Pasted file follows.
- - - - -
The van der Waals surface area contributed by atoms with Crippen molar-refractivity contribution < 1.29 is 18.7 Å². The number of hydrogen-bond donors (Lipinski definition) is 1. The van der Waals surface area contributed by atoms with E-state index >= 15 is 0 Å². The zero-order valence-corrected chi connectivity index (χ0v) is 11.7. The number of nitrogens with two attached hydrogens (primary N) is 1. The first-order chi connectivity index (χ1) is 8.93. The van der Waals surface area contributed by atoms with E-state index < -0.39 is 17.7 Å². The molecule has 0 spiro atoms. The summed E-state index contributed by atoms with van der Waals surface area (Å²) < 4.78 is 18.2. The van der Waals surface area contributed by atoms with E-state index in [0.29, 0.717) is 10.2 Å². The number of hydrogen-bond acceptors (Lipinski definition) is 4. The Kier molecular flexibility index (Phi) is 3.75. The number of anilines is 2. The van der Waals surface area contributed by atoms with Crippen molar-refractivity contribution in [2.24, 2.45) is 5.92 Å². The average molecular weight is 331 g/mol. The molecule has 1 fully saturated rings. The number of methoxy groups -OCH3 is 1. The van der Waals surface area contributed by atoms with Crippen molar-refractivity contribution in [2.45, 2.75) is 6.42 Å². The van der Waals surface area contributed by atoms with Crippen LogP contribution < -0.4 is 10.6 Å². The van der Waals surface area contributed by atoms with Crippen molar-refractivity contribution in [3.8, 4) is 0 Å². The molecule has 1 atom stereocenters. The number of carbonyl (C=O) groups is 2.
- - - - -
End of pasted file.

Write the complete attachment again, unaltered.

The van der Waals surface area contributed by atoms with Crippen molar-refractivity contribution < 1.29 is 18.7 Å². The number of hydrogen-bond donors (Lipinski definition) is 1. The van der Waals surface area contributed by atoms with E-state index >= 15 is 0 Å². The zero-order valence-corrected chi connectivity index (χ0v) is 11.7. The number of nitrogens with two attached hydrogens (primary N) is 1. The first-order chi connectivity index (χ1) is 8.93. The van der Waals surface area contributed by atoms with E-state index < -0.39 is 17.7 Å². The molecule has 0 spiro atoms. The summed E-state index contributed by atoms with van der Waals surface area (Å²) < 4.78 is 18.2. The van der Waals surface area contributed by atoms with E-state index in [0.29, 0.717) is 10.2 Å². The number of hydrogen-bond acceptors (Lipinski definition) is 4. The Kier molecular flexibility index (Phi) is 3.75. The number of anilines is 2. The van der Waals surface area contributed by atoms with Crippen molar-refractivity contribution in [2.24, 2.45) is 5.92 Å². The average molecular weight is 331 g/mol. The molecule has 1 fully saturated rings. The number of methoxy groups -OCH3 is 1. The van der Waals surface area contributed by atoms with Crippen molar-refractivity contribution in [2.45, 2.75) is 6.42 Å². The van der Waals surface area contributed by atoms with Crippen LogP contribution < -0.4 is 10.6 Å². The van der Waals surface area contributed by atoms with Crippen molar-refractivity contribution in [3.8, 4) is 0 Å². The molecule has 1 atom stereocenters. The number of carbonyl (C=O) groups is 2.